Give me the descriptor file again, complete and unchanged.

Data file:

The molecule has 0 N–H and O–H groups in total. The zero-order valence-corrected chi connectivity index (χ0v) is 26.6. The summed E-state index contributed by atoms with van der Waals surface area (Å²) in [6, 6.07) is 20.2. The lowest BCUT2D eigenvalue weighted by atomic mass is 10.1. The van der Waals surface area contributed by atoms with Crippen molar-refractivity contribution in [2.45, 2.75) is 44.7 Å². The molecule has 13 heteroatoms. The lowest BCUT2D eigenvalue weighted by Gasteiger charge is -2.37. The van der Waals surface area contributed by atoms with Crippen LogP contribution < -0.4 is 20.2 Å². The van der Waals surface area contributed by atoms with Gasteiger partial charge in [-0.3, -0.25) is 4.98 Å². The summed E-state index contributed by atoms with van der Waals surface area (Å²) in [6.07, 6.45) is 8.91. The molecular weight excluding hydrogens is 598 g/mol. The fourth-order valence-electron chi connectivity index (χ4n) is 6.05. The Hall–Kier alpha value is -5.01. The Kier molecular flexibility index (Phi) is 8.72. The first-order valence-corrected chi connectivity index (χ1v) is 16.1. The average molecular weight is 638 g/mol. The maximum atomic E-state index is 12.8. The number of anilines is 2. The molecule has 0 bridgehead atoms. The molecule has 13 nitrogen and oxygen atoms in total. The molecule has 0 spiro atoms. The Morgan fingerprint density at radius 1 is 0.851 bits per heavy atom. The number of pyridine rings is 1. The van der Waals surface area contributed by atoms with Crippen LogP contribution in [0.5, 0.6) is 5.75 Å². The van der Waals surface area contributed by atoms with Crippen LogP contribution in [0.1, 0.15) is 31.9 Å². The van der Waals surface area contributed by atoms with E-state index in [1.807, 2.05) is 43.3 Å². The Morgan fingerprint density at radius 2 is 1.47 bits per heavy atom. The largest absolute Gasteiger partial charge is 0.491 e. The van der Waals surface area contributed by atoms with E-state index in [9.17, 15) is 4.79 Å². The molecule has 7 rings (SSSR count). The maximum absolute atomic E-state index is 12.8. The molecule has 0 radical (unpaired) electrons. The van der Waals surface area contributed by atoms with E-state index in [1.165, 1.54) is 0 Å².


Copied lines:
The molecule has 0 N–H and O–H groups in total. The zero-order valence-corrected chi connectivity index (χ0v) is 26.6. The summed E-state index contributed by atoms with van der Waals surface area (Å²) in [6, 6.07) is 20.2. The lowest BCUT2D eigenvalue weighted by atomic mass is 10.1. The van der Waals surface area contributed by atoms with Crippen molar-refractivity contribution in [2.45, 2.75) is 44.7 Å². The molecule has 13 heteroatoms. The lowest BCUT2D eigenvalue weighted by Gasteiger charge is -2.37. The van der Waals surface area contributed by atoms with Crippen LogP contribution < -0.4 is 20.2 Å². The van der Waals surface area contributed by atoms with Gasteiger partial charge in [-0.3, -0.25) is 4.98 Å². The summed E-state index contributed by atoms with van der Waals surface area (Å²) in [6.07, 6.45) is 8.91. The molecular weight excluding hydrogens is 598 g/mol. The fourth-order valence-electron chi connectivity index (χ4n) is 6.05. The Hall–Kier alpha value is -5.01. The Kier molecular flexibility index (Phi) is 8.72. The first-order valence-corrected chi connectivity index (χ1v) is 16.1. The average molecular weight is 638 g/mol. The maximum atomic E-state index is 12.8. The number of anilines is 2. The molecule has 0 bridgehead atoms. The molecule has 13 nitrogen and oxygen atoms in total. The molecule has 0 spiro atoms. The Morgan fingerprint density at radius 1 is 0.851 bits per heavy atom. The number of pyridine rings is 1. The van der Waals surface area contributed by atoms with Crippen LogP contribution in [0.5, 0.6) is 5.75 Å². The van der Waals surface area contributed by atoms with Crippen LogP contribution in [0.1, 0.15) is 31.9 Å². The van der Waals surface area contributed by atoms with E-state index in [1.807, 2.05) is 43.3 Å². The Morgan fingerprint density at radius 2 is 1.47 bits per heavy atom. The largest absolute Gasteiger partial charge is 0.491 e. The van der Waals surface area contributed by atoms with E-state index in [9.17, 15) is 4.79 Å². The molecule has 7 rings (SSSR count). The maximum absolute atomic E-state index is 12.8. The molecule has 0 radical (unpaired) electrons. The van der Waals surface area contributed by atoms with E-state index in [1.165, 1.54) is 0 Å².